RALEIGH, NC -- The Internet-Based Sweepstakes Organization, a newly formed coalition of North Carolina operators and location owners, said its members will modify Internet sweepstakes games to keep them operating in a way that complies with the ban on such devices.
In addition, IBSO president Chase Brooks said the organization might file a lawsuit against the state, arguing that the bill (HB 80) banning electronic sweepstakes is unconstitutional. The group also is considering plans to lobby for legalization, regulation and taxation of gambling-style entertainment over the Internet.
The bill was passed by the General Assembly this summer and signed by Gov. Bev Perdue on July 20. The ban was expected to shut down sweepstakes videogames in an estimated 900 Internet gaming cafés statewide, depriving the state of $1 million in licensing revenues next year. See story.
However, prior to passage, industry experts had predicted that if HB 80 became law, many operators would simply alter the technology or software programming of sweepstakes videogames in a way that made it possible for them to stay in business while technically conforming to the new law. It appears this may be what is now occurring.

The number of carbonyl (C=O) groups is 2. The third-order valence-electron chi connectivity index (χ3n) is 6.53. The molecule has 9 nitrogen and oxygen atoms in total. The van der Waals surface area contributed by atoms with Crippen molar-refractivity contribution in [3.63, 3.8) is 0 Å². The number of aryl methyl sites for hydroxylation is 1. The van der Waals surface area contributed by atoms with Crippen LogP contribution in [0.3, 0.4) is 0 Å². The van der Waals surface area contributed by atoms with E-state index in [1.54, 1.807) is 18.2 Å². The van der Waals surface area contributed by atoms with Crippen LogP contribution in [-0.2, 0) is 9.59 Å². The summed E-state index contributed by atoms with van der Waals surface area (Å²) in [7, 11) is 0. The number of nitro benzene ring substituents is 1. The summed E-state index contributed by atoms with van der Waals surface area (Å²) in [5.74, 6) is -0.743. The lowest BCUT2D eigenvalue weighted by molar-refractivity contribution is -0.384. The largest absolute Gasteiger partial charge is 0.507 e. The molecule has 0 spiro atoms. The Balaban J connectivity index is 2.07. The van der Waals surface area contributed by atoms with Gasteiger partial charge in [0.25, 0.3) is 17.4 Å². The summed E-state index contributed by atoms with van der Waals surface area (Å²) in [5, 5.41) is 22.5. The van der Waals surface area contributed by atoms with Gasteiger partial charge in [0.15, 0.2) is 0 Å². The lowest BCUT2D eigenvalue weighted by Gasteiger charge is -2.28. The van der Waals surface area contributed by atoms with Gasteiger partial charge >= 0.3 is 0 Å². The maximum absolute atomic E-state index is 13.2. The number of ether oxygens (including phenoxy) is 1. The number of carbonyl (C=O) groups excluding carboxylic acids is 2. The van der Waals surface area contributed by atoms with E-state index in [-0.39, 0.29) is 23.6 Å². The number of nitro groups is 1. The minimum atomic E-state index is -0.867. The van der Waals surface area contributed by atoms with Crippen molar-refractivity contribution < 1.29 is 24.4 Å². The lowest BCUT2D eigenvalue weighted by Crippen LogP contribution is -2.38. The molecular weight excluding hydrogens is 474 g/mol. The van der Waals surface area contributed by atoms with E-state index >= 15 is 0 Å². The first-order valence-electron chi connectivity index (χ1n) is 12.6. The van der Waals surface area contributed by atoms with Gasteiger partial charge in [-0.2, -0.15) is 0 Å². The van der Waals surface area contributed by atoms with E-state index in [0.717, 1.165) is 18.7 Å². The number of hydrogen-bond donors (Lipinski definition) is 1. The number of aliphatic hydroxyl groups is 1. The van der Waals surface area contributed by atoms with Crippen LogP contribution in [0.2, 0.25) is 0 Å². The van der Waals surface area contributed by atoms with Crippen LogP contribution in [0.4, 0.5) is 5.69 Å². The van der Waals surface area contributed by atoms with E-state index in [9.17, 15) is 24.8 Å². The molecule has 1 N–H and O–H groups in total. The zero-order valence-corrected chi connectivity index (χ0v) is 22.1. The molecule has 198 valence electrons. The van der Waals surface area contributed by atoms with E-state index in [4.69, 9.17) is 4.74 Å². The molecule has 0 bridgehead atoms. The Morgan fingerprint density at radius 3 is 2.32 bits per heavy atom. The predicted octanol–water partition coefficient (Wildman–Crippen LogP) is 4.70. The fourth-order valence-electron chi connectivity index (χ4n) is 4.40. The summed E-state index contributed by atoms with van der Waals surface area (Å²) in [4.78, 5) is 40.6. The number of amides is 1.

In related news, Virginia Attorney General Ken Cuccinelli issued an opinion letter endorsing the legality of sweepstakes-style videogames in which customers can win prizes but don’t have to play the games, according to NewsChannel 3 in Virginia Beach. See the full story.
Internet-based sweepstakes videogames have begun to spread up and down the East Coast in the past year since North Carolina operators have enjoyed so much success with them, both financially and, until recently, legally.